Following rapid growth in the solar industry in the Czech Republic, for instance, the government put new restrictions on feed-in tariffs and instituted a new windfall tax that slammed investors that had just entered the market. The tariffs system and the resulting “solar boom” in the country had been subject to criticism, partly because increased reliance on renewables had translated into higher electricity prices for consumers. As a result of the government’s sudden withdrawal of support, “Renewables were completely discredited,” as Jan Mladek, former minister of industry and trade, put it. Since then, no major new renewables projects, other than a wind farm built by Czech firm Jrd, have broken ground in recent years.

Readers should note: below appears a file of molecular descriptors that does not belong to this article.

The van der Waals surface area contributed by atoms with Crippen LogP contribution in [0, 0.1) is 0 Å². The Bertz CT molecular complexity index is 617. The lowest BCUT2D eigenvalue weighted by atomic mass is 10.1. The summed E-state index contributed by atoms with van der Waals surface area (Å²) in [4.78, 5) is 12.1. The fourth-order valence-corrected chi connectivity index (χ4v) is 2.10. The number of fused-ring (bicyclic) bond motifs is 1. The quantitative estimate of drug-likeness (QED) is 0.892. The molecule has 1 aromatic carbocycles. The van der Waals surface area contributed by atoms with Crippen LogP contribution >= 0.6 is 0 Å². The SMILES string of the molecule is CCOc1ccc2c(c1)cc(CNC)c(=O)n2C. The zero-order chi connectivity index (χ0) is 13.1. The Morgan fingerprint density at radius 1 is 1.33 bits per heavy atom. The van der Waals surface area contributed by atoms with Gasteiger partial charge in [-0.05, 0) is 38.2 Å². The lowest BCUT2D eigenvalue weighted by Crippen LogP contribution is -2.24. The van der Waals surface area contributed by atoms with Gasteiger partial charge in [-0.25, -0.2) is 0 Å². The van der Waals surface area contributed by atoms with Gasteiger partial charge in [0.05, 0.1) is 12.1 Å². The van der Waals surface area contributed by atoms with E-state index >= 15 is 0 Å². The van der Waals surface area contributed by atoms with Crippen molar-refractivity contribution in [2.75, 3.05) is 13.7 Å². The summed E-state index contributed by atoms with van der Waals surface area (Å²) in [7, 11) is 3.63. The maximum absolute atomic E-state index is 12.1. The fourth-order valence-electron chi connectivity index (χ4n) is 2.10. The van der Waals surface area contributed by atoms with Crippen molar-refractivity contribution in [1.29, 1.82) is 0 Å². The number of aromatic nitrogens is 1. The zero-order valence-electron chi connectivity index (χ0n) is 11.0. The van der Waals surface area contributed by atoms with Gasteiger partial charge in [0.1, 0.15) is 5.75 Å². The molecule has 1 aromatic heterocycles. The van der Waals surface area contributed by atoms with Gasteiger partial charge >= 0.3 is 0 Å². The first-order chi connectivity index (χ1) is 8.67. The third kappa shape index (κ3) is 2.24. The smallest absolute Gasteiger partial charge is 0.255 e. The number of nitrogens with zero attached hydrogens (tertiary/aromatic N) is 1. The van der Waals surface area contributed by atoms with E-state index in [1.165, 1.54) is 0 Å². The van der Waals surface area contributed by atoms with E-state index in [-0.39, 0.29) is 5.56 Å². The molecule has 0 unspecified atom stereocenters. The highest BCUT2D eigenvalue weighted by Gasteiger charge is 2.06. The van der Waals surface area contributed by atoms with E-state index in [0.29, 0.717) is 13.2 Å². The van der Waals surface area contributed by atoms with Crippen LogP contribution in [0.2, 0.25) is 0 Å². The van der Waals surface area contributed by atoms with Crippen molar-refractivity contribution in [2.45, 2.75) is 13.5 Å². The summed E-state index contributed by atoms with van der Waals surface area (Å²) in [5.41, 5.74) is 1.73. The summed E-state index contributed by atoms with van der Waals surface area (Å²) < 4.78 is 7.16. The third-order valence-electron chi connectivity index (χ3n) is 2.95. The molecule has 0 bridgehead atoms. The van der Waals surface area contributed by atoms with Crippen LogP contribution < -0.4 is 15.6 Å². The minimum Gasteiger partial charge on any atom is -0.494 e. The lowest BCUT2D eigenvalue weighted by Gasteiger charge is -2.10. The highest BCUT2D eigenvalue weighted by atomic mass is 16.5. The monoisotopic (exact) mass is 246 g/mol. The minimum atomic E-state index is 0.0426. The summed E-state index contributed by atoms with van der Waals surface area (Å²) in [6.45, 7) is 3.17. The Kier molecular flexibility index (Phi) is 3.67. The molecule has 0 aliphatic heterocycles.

Unfortunately, comparable tales can be found across the region, with the outcome that foreign firms in particular have grown increasingly wary of entering these markets. Likewise, governments have had a tendency of altering their policies at the expense of energy investors, which require a degree of certainty in order to justify their presence overseas.
In Bulgaria, for instance, the government’s renewable energy regulatory regime has undergone a series of shifts over the past several years, resulting in growing instability for foreign investors, which make up the bulk of the country’s energy projects. Us-based Aes operates St. Nikola, the biggest wind farm in Bulgaria, and Saudi Arabia’s Acwpa Power is the main investor in the Karadzhalovo Solar Park, one of the biggest in the region.